Subsea 7 to tie back Murphy’s Gulf of Mexico wells
Subsea engineering company Subsea 7 has been awarded a substantial contract by Murphy Exploration and Production Company for operations in the U.S. Gulf of Mexico.
Subsea 7 defines a substantial contract as between $150 million and $300 million.
Subsea 7 said on Tuesday that the contract is for the subsea installation services related to the Samurai, Khaleesi, and Mormont developments tying back to the King’s Quay semi-submersible.
Murphy reached a Final Investment Decision (FID) for the King’s Quay facility, Khaleesi/Mormont, and Samurai developments in August 2019.
The King’s Quay host facility is approximately 175 miles south of New Orleans in the Green Canyon area of the Gulf of Mexico. This contract covers the tie back of seven subsea wells to the King’s Quay host facility.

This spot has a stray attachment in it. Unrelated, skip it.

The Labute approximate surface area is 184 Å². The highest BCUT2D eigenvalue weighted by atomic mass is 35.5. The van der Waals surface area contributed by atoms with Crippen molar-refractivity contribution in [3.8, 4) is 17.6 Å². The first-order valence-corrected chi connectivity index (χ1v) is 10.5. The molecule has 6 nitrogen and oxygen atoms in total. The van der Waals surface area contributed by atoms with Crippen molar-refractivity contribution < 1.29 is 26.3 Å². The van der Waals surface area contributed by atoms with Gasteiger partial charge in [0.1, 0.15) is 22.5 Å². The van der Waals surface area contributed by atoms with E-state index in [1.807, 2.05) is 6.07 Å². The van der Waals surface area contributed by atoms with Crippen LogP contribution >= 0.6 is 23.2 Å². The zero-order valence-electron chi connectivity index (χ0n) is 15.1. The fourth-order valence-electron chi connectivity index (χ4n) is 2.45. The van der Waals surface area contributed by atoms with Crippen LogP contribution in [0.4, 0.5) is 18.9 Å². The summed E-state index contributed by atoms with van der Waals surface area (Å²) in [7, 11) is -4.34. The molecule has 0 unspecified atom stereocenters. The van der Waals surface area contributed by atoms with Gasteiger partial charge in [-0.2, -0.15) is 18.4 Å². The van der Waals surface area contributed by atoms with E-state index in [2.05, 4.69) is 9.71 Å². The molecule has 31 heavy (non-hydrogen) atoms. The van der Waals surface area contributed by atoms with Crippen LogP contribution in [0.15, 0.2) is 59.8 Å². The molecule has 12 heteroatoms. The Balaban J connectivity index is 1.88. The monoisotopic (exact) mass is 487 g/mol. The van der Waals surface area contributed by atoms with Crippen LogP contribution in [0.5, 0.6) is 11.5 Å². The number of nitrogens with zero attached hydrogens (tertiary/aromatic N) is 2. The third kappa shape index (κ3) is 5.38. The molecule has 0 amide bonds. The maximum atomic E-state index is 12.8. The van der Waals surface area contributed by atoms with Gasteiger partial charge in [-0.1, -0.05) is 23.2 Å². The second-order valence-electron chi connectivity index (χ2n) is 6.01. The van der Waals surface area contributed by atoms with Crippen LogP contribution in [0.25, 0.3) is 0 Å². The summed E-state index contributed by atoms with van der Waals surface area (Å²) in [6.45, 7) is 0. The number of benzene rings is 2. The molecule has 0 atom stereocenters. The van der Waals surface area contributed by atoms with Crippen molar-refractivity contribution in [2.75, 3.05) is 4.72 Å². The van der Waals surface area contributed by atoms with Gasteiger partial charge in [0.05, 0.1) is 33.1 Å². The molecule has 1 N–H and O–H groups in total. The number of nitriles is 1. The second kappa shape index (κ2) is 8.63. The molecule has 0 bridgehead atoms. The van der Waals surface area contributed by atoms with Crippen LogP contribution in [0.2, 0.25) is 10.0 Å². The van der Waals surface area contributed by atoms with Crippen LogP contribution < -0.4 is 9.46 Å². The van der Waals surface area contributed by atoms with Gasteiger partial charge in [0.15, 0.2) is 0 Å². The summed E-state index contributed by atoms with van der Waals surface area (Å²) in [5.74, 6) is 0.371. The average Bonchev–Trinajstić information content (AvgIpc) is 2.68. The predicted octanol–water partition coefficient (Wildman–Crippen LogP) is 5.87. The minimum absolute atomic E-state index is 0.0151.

The project scope includes engineering, procurement, construction, installation and commissioning of all subsea equipment including PLETs, PLEMs, umbilicals and distribution hardware, production and export flowlines and jumpers, as well as the wet tow in the Gulf of Mexico to the fields and mooring system installation of the semi-submersible FPS.
Project management and engineering will start immediately at Subsea 7’s offices in Houston, Texas. Fabrication of the flowlines and risers will take place at Subsea 7’s spoolbase in Ingleside, Texas, with offshore operations occurring in 2021.
Craig Broussard, Vice President for Subsea 7 US, said, “We are honoured that Murphy has selected Subsea 7 for this key EPCI SURF and mooring project. Subsea 7 and Murphy have built a strong, collaborative working relationship over the years through the proficient execution of projects performed on budget and on schedule.
“This effective working relationship has set the stage for a best-in- class project delivery of one of the largest subsea development projects in the Gulf of Mexico. Subsea 7 will provide a single point contract for the SURF and mooring work scopes on this project, which allows for improved management of the interface risk.”